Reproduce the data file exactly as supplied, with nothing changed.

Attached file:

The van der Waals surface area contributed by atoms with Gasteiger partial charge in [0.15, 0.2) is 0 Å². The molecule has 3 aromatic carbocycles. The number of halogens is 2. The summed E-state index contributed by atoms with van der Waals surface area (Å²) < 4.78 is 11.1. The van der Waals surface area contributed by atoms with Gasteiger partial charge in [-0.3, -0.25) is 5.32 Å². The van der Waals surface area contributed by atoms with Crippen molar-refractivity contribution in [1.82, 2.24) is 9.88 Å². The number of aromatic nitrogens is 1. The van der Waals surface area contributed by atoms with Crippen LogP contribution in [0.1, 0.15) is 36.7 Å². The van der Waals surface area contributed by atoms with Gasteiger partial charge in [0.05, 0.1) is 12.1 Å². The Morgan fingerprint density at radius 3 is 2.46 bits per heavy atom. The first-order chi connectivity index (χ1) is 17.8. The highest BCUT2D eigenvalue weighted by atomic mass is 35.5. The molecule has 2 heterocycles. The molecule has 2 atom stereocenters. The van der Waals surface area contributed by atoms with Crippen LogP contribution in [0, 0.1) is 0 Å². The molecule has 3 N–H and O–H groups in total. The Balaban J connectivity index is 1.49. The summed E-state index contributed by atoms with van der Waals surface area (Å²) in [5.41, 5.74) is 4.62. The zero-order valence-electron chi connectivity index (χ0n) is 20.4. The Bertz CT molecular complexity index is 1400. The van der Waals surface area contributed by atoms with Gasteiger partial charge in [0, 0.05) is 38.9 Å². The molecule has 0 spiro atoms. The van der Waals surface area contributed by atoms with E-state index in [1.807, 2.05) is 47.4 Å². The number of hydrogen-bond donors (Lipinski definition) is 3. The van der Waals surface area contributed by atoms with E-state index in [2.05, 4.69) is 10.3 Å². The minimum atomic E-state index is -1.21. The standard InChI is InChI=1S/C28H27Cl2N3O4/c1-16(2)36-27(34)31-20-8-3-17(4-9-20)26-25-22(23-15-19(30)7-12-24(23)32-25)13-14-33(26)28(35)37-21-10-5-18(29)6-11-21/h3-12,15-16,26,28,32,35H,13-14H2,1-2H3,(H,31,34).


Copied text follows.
The van der Waals surface area contributed by atoms with Gasteiger partial charge in [0.15, 0.2) is 0 Å². The molecule has 3 aromatic carbocycles. The number of halogens is 2. The summed E-state index contributed by atoms with van der Waals surface area (Å²) < 4.78 is 11.1. The van der Waals surface area contributed by atoms with Gasteiger partial charge in [-0.3, -0.25) is 5.32 Å². The van der Waals surface area contributed by atoms with Crippen molar-refractivity contribution in [1.82, 2.24) is 9.88 Å². The number of aromatic nitrogens is 1. The van der Waals surface area contributed by atoms with Crippen LogP contribution in [0.1, 0.15) is 36.7 Å². The van der Waals surface area contributed by atoms with Gasteiger partial charge in [0.05, 0.1) is 12.1 Å². The Morgan fingerprint density at radius 3 is 2.46 bits per heavy atom. The first-order chi connectivity index (χ1) is 17.8. The highest BCUT2D eigenvalue weighted by atomic mass is 35.5. The molecule has 2 heterocycles. The molecule has 2 atom stereocenters. The van der Waals surface area contributed by atoms with Crippen LogP contribution in [0, 0.1) is 0 Å². The molecule has 3 N–H and O–H groups in total. The Balaban J connectivity index is 1.49. The summed E-state index contributed by atoms with van der Waals surface area (Å²) in [5.41, 5.74) is 4.62. The zero-order valence-electron chi connectivity index (χ0n) is 20.4. The Bertz CT molecular complexity index is 1400. The van der Waals surface area contributed by atoms with Gasteiger partial charge in [0, 0.05) is 38.9 Å². The molecule has 0 spiro atoms. The van der Waals surface area contributed by atoms with E-state index in [1.807, 2.05) is 47.4 Å². The number of hydrogen-bond donors (Lipinski definition) is 3. The van der Waals surface area contributed by atoms with E-state index in [2.05, 4.69) is 10.3 Å². The minimum atomic E-state index is -1.21. The standard InChI is InChI=1S/C28H27Cl2N3O4/c1-16(2)36-27(34)31-20-8-3-17(4-9-20)26-25-22(23-15-19(30)7-12-24(23)32-25)13-14-33(26)28(35)37-21-10-5-18(29)6-11-21/h3-12,15-16,26,28,32,35H,13-14H2,1-2H3,(H,31,34).